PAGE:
Foundation for Food & Agriculture Research to Invest Up to $5 Million in Strengthening the American Aquaculture Economy
- Advanced Animal Systems
The Foundation for Food & Agriculture Research, a nonprofit organization established through bipartisan congressional support in the 2014 Farm Bill, today announced a competitive research program to stimulate innovative research on farmed production of fish and shellfish. The U.S. imports up to 90 percent of the seafood consumed domestically and approximately half is produced by aquaculture, often from countries that do not have strict environmental and product safety standards.
FFAR will invest up to $5 million for research that will improve economic opportunities for U.S. farmers and increase the supply of domestically-produced, nutritious foods. Doubling U.S. aquaculture would result in 50,000 domestic jobs and a billion dollars of new value, according to a National Oceanic Atmospheric Administration study.
Researchers will be invited to apply for the program on July 10, 2017 and be required to identify matching funds to be eligible for a grant. The Foundation’s dollar-for-dollar matching model will ensure that research proposals come with funding partners who are invested in delivering value and seeing measurable outcomes. The FFAR investment of up to $5 million in aquaculture research will be at least doubled.
“The United States has the resources and innovation necessary to support a thriving aquaculture economy here at home,” said Dr. Sally Rockey, executive director of FFAR. “The Foundation for Food & Agriculture Research is committed to addressing the global demand for nutritious, sustainable protein sources and this competitive grant program announced today will bolster that potential.”
This Foundation for Food & Agriculture Research program will support the long-term success of farmed fish and shellfish products in the U.S. by accelerating solutions to industry challenges. Unmet research needs to be addressed through this program will focus on understanding biological and technological barriers to economic viability and the environmental impact of a diverse range of aquatic species. This is the second initiative within the FFAR Protein Challenge, a suite of research programs that supports producers’ efforts to meet the growing global protein demand while conserving natural resources.
“We greatly appreciate the leadership and innovative grant program that FFAR is offering to resolve biological and economic sustainability challenges,” said Jim Parsons, President, National Aquaculture Association. “We strongly believe this will assist in the production of even better US farm-raised fish and shellfish, increase on-farm productivity for U.S. aquaculturists and strengthen rural and/or coastal economies.”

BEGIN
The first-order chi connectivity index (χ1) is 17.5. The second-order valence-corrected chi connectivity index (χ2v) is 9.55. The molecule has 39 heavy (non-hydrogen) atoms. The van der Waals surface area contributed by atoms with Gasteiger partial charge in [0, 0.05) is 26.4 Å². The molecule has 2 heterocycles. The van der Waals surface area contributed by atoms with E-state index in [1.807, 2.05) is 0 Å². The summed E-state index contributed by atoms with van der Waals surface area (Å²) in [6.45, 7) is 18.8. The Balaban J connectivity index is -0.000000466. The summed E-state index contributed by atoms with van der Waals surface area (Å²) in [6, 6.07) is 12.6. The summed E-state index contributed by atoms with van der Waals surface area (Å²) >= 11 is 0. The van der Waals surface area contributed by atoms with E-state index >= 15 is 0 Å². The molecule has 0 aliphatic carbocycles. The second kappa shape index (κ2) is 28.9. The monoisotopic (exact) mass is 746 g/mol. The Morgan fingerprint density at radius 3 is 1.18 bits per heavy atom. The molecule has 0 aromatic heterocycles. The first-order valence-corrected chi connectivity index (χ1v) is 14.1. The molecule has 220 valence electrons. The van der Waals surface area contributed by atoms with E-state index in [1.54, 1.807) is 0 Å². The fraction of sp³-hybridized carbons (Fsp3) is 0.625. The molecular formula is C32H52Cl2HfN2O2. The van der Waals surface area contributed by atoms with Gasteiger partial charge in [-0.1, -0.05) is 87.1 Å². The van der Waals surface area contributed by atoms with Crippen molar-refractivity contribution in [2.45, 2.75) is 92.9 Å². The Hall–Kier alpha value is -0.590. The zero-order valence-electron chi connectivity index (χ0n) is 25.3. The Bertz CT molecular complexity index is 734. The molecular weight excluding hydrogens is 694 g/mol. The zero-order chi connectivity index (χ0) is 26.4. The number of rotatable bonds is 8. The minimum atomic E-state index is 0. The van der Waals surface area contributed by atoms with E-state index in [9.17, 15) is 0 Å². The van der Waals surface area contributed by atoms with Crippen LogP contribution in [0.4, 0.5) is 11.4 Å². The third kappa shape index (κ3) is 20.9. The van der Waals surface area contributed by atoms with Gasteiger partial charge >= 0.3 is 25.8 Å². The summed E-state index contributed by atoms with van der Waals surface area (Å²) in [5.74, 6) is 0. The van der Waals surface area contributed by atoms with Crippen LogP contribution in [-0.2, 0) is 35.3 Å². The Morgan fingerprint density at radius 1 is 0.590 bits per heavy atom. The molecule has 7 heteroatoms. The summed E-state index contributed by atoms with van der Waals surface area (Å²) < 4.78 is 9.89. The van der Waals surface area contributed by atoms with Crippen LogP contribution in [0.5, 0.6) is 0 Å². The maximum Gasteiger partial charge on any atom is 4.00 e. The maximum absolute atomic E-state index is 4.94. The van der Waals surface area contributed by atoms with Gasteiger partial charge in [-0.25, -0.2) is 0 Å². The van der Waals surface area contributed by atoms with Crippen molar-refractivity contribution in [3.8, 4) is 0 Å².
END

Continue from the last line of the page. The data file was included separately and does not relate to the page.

The Foundation is committed to supporting research on the following topics:
- Genomics and breeding of understudied shellfish species, including mussels, clams, scallops for improved performance parameters.
- Hatchery research, including best early stage life cycle production practices for commercial fish.
- Market-based analyses for new species and/or production regions.
Researchers will be invited to respond to a Request for Applications, to be available on the FFAR website on July 10, 2017.
More information: http://foundationfar.org/challenge/protein-challenge/aquaculture/.
About the Foundation for Food & Agriculture Research
The Foundation for Food & Agriculture Research, a nonprofit organization established by bipartisan Congressional support in the 2014 Farm Bill, builds unique partnerships to support innovative and actionable science addressing today’s food and agriculture challenges. FFAR leverages public and private resources to increase the scientific and technological research, innovation and partnerships critical to enhancing sustainable production of nutritious food for a growing global population. The FFAR Board of Directors is chaired by Mississippi State University President Mark Keenum and includes ex officio representation from the U.S. Department of Agriculture and National Science Foundation.